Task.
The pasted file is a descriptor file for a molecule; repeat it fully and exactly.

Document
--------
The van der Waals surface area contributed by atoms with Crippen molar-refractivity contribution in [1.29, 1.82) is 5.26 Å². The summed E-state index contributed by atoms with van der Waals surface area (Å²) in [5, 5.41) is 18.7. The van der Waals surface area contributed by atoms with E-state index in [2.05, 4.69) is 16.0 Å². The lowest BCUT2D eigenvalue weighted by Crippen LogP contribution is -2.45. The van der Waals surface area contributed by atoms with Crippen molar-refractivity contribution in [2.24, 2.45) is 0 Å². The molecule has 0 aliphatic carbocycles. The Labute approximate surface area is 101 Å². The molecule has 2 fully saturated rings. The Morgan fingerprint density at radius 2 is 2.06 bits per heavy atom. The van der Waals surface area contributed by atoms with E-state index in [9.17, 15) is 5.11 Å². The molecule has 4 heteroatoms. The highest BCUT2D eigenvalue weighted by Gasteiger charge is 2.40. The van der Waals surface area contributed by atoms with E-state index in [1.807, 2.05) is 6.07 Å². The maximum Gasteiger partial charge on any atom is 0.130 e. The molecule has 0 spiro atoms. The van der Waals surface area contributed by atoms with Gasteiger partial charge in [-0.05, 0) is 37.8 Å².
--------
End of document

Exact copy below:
The van der Waals surface area contributed by atoms with Crippen molar-refractivity contribution in [1.29, 1.82) is 5.26 Å². The summed E-state index contributed by atoms with van der Waals surface area (Å²) in [5, 5.41) is 18.7. The van der Waals surface area contributed by atoms with E-state index in [2.05, 4.69) is 16.0 Å². The lowest BCUT2D eigenvalue weighted by Crippen LogP contribution is -2.45. The van der Waals surface area contributed by atoms with Crippen molar-refractivity contribution in [2.24, 2.45) is 0 Å². The molecule has 0 aliphatic carbocycles. The Labute approximate surface area is 101 Å². The molecule has 2 fully saturated rings. The Morgan fingerprint density at radius 2 is 2.06 bits per heavy atom. The van der Waals surface area contributed by atoms with E-state index in [9.17, 15) is 5.11 Å². The molecule has 4 heteroatoms. The highest BCUT2D eigenvalue weighted by Gasteiger charge is 2.40. The van der Waals surface area contributed by atoms with E-state index in [1.807, 2.05) is 6.07 Å². The maximum Gasteiger partial charge on any atom is 0.130 e. The molecule has 0 spiro atoms. The van der Waals surface area contributed by atoms with Gasteiger partial charge in [-0.05, 0) is 37.8 Å².